Saturday, March 21, 2009

Weekend Warriors Michigan's Death Search

The much-publicized rollout of Michigan death records 1897-1920 quickly led to server overload -- now apparently fixed -- but the defective nature of the search engine offered has been much less noted, if at all. (I am a big fan of Seeking and blogged about its Civil War archives back on March 5.)

When I attempt a simple search in quotation marks for "Floyd Glover" I get a very long list of people who have Floyd in their first names with no Glover and Glover in their names with no Floyd. So I move on to advanced search, which looks like a really powerful setup.

In advanced search, you first need to moved "Death Records 1897-1920" from the lower left-hand box to the right-hand box, so as to be searching only this one collection. (As you attempt a search and then move back to this screen, you'll have to move it back again -- don't forget!) Then you can turn your attention to the four interconnected search boxes. On the left-hand side of each box you can choose search mode: all of the words, the exact phrase, any of the words, or none of the words. On the right-hand side of each line you can choose your search term. In addition to 16 generic search terms usable in all the Seeking Michigan collections, you can search for first name of deceased, last name of deceased, city/village/town, county, death year, birth year, age, father's last name, or father's given name.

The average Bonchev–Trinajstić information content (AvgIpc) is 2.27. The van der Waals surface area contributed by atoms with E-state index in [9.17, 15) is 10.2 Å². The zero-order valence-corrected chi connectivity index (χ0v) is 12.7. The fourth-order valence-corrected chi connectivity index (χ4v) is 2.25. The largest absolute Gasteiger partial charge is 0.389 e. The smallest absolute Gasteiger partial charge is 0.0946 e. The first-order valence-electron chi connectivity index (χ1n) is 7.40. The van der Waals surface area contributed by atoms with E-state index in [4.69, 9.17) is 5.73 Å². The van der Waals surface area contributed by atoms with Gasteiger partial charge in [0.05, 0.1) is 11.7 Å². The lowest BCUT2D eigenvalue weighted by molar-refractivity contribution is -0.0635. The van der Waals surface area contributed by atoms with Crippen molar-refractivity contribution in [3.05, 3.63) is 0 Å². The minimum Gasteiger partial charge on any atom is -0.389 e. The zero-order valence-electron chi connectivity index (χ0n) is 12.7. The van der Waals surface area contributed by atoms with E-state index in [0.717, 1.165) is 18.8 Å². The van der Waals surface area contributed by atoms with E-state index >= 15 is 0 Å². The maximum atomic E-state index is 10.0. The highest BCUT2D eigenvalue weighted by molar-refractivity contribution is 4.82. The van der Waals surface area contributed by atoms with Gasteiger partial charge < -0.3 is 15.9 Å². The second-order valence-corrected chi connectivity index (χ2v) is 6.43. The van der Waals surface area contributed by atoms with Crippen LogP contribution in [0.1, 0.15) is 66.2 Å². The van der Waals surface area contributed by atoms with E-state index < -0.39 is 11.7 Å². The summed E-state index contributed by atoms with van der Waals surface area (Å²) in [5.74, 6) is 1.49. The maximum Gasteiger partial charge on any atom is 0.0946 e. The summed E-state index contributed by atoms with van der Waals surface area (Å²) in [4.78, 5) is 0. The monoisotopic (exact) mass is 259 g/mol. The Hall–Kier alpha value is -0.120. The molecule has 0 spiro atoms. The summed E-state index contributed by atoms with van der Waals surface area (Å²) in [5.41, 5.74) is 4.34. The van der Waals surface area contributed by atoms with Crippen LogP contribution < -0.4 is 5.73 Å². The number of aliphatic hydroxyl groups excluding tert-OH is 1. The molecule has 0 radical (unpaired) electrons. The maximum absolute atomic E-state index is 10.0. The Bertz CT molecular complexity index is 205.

A simple test will show the problems with this seemingly powerful array of search tools. Say you want to browse the death records of Clinton County, and put "Clinton" in as the search term, and "county" as the search field. Result: a long list of results starting with people with "Clinton" as their first name! The exact same list of results appears for any search mode except of course "none of the words."

Using "1899" as search term with "death year" as search field produces a list of people with 1899 as either birth or death year.

The end result of this impressive array of search engines is that the only people I could find were my Mitzelfeld/Mitzelfeldt relatives by marriage, because their name is so rare.

I trust that the Michigan folks can take this back to their contractor and get the search interface to measure up to its tremendous potential. Right now it's an inferior browsing tool.


Jennifer said...

I hope they do too. I run into the same issues with many collections online. As exciting as thedigitization and release of records is, the data is, in the end, only as useful as the search function which helps you mine it.

Kris Rzepczynski said...

We recognized those problems you detailed right away. The searching snaufus have been fixed, and everything is working as it should.

Searching Clinton County and 1899 will give you a list of 1899 deaths in Clinton County.

Thanks for your interest in the Seeking Michigan site, and I encourage you to check back and try your search again. we'll likely be adding additional records this week.


Kris Rzepczynski
Library of Michigan

Kris Rzepczynski said...

One more thing....

That being said, at this point, there aren't any 1899 Clinton County deaths. Those records should be added soon.

Check here for the most current information on what years and counties have been loaded:

Thanks again for your interest in the Seeking Michigan web site. The Library will likely be adding additional records this week, so stay tuned!